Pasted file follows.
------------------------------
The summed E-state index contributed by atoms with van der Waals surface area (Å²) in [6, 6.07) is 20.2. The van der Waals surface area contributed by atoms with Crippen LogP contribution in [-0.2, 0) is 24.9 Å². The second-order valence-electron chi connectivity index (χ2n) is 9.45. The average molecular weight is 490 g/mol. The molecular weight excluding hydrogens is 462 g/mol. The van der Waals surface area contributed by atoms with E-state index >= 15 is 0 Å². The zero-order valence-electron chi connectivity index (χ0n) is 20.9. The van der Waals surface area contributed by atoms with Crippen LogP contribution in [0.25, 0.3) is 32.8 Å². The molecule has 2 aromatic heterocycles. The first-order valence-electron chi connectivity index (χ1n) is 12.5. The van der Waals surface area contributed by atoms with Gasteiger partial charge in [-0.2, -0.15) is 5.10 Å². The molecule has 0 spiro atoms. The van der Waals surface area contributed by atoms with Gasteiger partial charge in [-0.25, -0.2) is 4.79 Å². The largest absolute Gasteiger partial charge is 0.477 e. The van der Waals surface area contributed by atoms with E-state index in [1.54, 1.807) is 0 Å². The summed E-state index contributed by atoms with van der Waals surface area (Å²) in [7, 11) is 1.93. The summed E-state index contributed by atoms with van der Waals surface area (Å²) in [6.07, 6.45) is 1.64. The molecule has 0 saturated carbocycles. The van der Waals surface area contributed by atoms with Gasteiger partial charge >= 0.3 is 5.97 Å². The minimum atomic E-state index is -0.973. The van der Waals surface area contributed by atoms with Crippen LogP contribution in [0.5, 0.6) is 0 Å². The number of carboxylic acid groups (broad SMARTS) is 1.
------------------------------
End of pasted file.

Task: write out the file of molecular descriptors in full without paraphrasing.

The summed E-state index contributed by atoms with van der Waals surface area (Å²) in [6, 6.07) is 20.2. The van der Waals surface area contributed by atoms with Crippen LogP contribution in [-0.2, 0) is 24.9 Å². The second-order valence-electron chi connectivity index (χ2n) is 9.45. The average molecular weight is 490 g/mol. The molecular weight excluding hydrogens is 462 g/mol. The van der Waals surface area contributed by atoms with E-state index >= 15 is 0 Å². The zero-order valence-electron chi connectivity index (χ0n) is 20.9. The van der Waals surface area contributed by atoms with Crippen LogP contribution in [0.25, 0.3) is 32.8 Å². The molecule has 2 aromatic heterocycles. The first-order valence-electron chi connectivity index (χ1n) is 12.5. The van der Waals surface area contributed by atoms with Gasteiger partial charge in [-0.2, -0.15) is 5.10 Å². The molecule has 0 spiro atoms. The van der Waals surface area contributed by atoms with Gasteiger partial charge in [-0.25, -0.2) is 4.79 Å². The largest absolute Gasteiger partial charge is 0.477 e. The van der Waals surface area contributed by atoms with E-state index in [1.54, 1.807) is 0 Å². The summed E-state index contributed by atoms with van der Waals surface area (Å²) in [7, 11) is 1.93. The summed E-state index contributed by atoms with van der Waals surface area (Å²) in [6.07, 6.45) is 1.64. The molecule has 0 saturated carbocycles. The van der Waals surface area contributed by atoms with Gasteiger partial charge >= 0.3 is 5.97 Å². The minimum atomic E-state index is -0.973. The van der Waals surface area contributed by atoms with Crippen LogP contribution in [0.5, 0.6) is 0 Å². The number of carboxylic acid groups (broad SMARTS) is 1.